TIP: use smartmatch with Pairs to perform multiple file tests.

## method rw

Defined as:

Returns True if the invocant is a path that exists and is readable and writable. The method will fail with X::IO::DoesNotExist if the path points to a non-existent filesystem entity.

TIP: use smartmatch with Pairs to perform multiple file tests.

## method x

Defined as:

Returns True if the invocant is a path that exists and is executable. The method will fail with X::IO::DoesNotExist if the path points to a non-existent filesystem entity.

TIP: use smartmatch with Pairs to perform multiple file tests.

## method rwx

Defined as:

Returns True if the invocant is a path that exists and is executable, readable, and writable. The method will fail with X::IO::DoesNotExist if the path points to a non-existent filesystem entity.

TIP: use smartmatch with Pairs to perform multiple file tests.

## method z

Defined as:

Returns True if the invocant is a path that exists and has size of 0. May be called on paths that are directories, in which case the reported file size (and thus the result of this method) is dependent on the operating system. The method will fail with X::IO::DoesNotExist if the path points to a non-existent filesystem entity.

TIP: use smartmatch with Pairs to perform multiple file tests.

## method sibling

Defined as:

Allows to reference a sibling file or directory. Returns a new IO::Path based on the invocant, with the .basename changed to $sibling. The $sibling is allowed to be a multi-part path fragment; see also .add.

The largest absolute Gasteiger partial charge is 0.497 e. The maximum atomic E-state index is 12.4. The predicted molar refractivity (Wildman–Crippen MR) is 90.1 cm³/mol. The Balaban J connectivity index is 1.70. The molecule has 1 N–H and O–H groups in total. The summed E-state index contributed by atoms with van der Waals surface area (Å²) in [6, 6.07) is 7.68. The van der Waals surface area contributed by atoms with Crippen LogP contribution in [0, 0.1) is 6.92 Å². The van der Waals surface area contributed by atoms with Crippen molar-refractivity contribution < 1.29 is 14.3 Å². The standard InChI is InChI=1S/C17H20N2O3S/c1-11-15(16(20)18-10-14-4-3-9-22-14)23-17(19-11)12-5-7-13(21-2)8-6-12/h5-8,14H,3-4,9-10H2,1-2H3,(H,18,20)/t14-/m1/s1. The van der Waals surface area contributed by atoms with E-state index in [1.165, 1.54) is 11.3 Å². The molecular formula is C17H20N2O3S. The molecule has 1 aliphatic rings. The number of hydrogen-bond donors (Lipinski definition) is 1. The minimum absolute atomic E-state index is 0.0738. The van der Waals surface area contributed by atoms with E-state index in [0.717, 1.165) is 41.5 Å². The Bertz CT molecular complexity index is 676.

## method words

Defined as:

Opens the invocant and returns its words.

The behaviour is equivalent to opening the file specified by the invocant, forwarding the :$chomp, :$enc, and :$nl-in arguments to IO::Handle.open, then calling IO::Handle.words on that handle, forwarding any of the remaining arguments to that method, and returning the resultant Seq. NOTE: words are lazily read. The handle used under the hood is not closed until the returned Seq is fully reified, and this could lead to leaking open file handles. It is possible to avoid leaking open file handles using the $limit argument to cut down the Seq of words to be generated.

## method lines

Defined as:

Opens the invocant and returns its lines.

The behaviour is equivalent to opening the file specified by the invocant, forwarding the :$chomp, :$enc, and :$nl-in arguments to IO::Handle.open, then calling IO::Handle.lines on that handle, forwarding any of the remaining arguments to that method, and returning the resultant Seq. NOTE: the lines are ready lazily and the handle used under the hood won't get closed until the returned Seq is fully reified, so ensure it is, or you'll be leaking open file handles. (TIP: use the $limit argument)

Defined as:

Read all of the file's content and return it as either Buf, if :$bin is True, or if not, as Str decoded with :$enc encoding, which defaults to utf8. See &open for valid values for :$enc. ## method spurt Defined as: Opens the file path for writing, and writes all of the $data into it. Will fail if it cannot succeed for any reason. The $data can be any Cool type or any Blob type. Arguments are as follows: • :$enc — character encoding of the data. Takes same values as :$enc in IO::Handle.open. Defaults to utf8. Ignored if $data is a Blob.

• :$append — open the file in append mode, preserving existing contents, and appending data to the end of the file. • :$createonlyfail if the file already exists.

## method chdir

Defined as: